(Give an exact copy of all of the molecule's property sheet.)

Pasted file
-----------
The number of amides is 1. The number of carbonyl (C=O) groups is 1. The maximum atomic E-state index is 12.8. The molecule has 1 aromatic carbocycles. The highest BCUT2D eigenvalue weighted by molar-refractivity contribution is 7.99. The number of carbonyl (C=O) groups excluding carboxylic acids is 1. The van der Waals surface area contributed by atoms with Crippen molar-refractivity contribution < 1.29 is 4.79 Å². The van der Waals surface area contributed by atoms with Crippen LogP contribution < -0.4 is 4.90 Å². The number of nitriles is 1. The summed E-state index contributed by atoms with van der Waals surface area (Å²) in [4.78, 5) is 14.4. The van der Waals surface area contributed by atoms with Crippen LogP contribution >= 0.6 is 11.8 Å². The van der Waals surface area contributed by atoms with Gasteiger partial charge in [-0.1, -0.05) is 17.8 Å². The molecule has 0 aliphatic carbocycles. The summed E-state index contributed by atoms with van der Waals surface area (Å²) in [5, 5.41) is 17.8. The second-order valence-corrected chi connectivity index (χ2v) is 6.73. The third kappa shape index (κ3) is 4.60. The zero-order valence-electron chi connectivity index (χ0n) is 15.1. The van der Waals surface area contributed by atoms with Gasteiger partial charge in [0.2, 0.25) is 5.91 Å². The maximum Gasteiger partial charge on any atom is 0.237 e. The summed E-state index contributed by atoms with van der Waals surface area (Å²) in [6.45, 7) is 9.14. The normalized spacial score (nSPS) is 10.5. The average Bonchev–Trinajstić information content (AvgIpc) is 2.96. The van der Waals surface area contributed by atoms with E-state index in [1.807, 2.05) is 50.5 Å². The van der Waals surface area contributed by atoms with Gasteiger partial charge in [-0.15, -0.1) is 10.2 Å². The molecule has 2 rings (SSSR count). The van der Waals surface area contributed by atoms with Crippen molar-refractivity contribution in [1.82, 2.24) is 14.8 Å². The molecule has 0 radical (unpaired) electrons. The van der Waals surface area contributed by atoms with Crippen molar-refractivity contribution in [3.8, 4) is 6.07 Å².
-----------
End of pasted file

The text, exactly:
The number of amides is 1. The number of carbonyl (C=O) groups is 1. The maximum atomic E-state index is 12.8. The molecule has 1 aromatic carbocycles. The highest BCUT2D eigenvalue weighted by molar-refractivity contribution is 7.99. The number of carbonyl (C=O) groups excluding carboxylic acids is 1. The van der Waals surface area contributed by atoms with Crippen molar-refractivity contribution < 1.29 is 4.79 Å². The van der Waals surface area contributed by atoms with Crippen LogP contribution < -0.4 is 4.90 Å². The number of nitriles is 1. The summed E-state index contributed by atoms with van der Waals surface area (Å²) in [4.78, 5) is 14.4. The van der Waals surface area contributed by atoms with Crippen LogP contribution >= 0.6 is 11.8 Å². The van der Waals surface area contributed by atoms with Gasteiger partial charge in [-0.1, -0.05) is 17.8 Å². The molecule has 0 aliphatic carbocycles. The summed E-state index contributed by atoms with van der Waals surface area (Å²) in [5, 5.41) is 17.8. The second-order valence-corrected chi connectivity index (χ2v) is 6.73. The third kappa shape index (κ3) is 4.60. The zero-order valence-electron chi connectivity index (χ0n) is 15.1. The van der Waals surface area contributed by atoms with Gasteiger partial charge in [0.2, 0.25) is 5.91 Å². The maximum Gasteiger partial charge on any atom is 0.237 e. The summed E-state index contributed by atoms with van der Waals surface area (Å²) in [6.45, 7) is 9.14. The normalized spacial score (nSPS) is 10.5. The average Bonchev–Trinajstić information content (AvgIpc) is 2.96. The van der Waals surface area contributed by atoms with E-state index in [1.807, 2.05) is 50.5 Å². The van der Waals surface area contributed by atoms with Gasteiger partial charge in [-0.15, -0.1) is 10.2 Å². The molecule has 2 rings (SSSR count). The van der Waals surface area contributed by atoms with Crippen molar-refractivity contribution in [1.82, 2.24) is 14.8 Å². The molecule has 0 radical (unpaired) electrons. The van der Waals surface area contributed by atoms with Crippen molar-refractivity contribution in [3.8, 4) is 6.07 Å².